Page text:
Subaru’s are, in general, pretty robust cars. They make good power, are easily upgradeable, work well at the track at at autocrosses and can haul your family around in safety. Like most cars, they do have some common issues to watch out for. Here are some of the highlights:
- Non turbo SOHC 2.5L 4-cylinder head gaskets came from the factory with a single layer steel HG with a coating that deteriorates over time. This causes external oil and coolant leaks. Every last SOHC 2.5 we have seen has this issue, even the brand new ones.
- Misfires on the turbo 2.5L EJ255/257. Symptoms can range from vacuum/boost leaks, cracked ringland on the pistons or even tight exhaust valve clearances. Ignoring the misfire which 9 times out of 10 is a tight valve can lead to burnt valves and much bigger problems/more expensive. The tight valve clearance develops over time due to many heat cycles. The valve stems grow and shrink the gap between the cam and cam followers. You want to catch this issue early!
- Cracked radiators just like BMW’s. The cracks on the plastic endtanks and visible coolant is present. Usually occurs after or around the time the timing belt needs changing (105k service). We suggest changing the radiator and hoses at the same time to alleviate the head aches of a leaky/failed radiator after the 105k was just performed. This happens on both Turbo and non-turbo Subies. It should also be noted at all coolant services on a Subaru MUST include a bottle of the factory Blue additive.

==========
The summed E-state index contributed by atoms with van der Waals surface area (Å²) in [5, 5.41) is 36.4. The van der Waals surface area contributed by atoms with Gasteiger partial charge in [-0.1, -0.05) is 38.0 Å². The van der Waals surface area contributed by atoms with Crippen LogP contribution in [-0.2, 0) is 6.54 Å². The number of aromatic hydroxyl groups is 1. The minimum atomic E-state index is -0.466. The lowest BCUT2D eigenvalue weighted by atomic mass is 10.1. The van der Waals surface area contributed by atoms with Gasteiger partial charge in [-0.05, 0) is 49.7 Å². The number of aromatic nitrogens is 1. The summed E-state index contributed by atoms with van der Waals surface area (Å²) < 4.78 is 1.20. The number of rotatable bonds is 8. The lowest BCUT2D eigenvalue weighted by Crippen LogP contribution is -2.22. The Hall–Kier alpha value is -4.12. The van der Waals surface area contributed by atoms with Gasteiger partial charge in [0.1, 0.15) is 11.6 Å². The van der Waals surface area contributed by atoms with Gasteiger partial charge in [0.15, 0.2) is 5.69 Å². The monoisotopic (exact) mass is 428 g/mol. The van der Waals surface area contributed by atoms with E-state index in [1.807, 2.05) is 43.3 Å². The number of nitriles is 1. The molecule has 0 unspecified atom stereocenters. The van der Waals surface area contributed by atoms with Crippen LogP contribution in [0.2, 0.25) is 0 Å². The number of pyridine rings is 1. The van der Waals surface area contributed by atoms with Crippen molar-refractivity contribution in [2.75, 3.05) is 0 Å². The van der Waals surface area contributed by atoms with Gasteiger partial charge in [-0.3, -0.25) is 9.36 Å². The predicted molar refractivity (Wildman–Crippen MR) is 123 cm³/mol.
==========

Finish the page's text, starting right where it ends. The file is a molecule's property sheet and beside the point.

- Wheel bearings. Very common issue usually occurring around 80k. Symptoms are Humming, grinding, or thumping when the bad wheel bearing is being loaded.
- Oil consumption. Common with the 2.5L Turbo motors, it can be caused by cracked piston ring lands due to Subaru using weak Cast pistons. Symptoms are down on power, smoking under acceleration, oil consumption, excessive blow-by. Failure to notice the symptoms can lead to catastrophic engine failure. I.E. spun rod bearings, seized cams, and turbo failure.
- Spun rod bearings. All Subaru 4-cylinder engines are susceptible to this. Symptoms are metallic knocking noises coming from the engine during cold start, or if the bearing is destroyed enough, the knock can be audible when warm. Failure to check and maintain oil level can lead to rod bearing failure.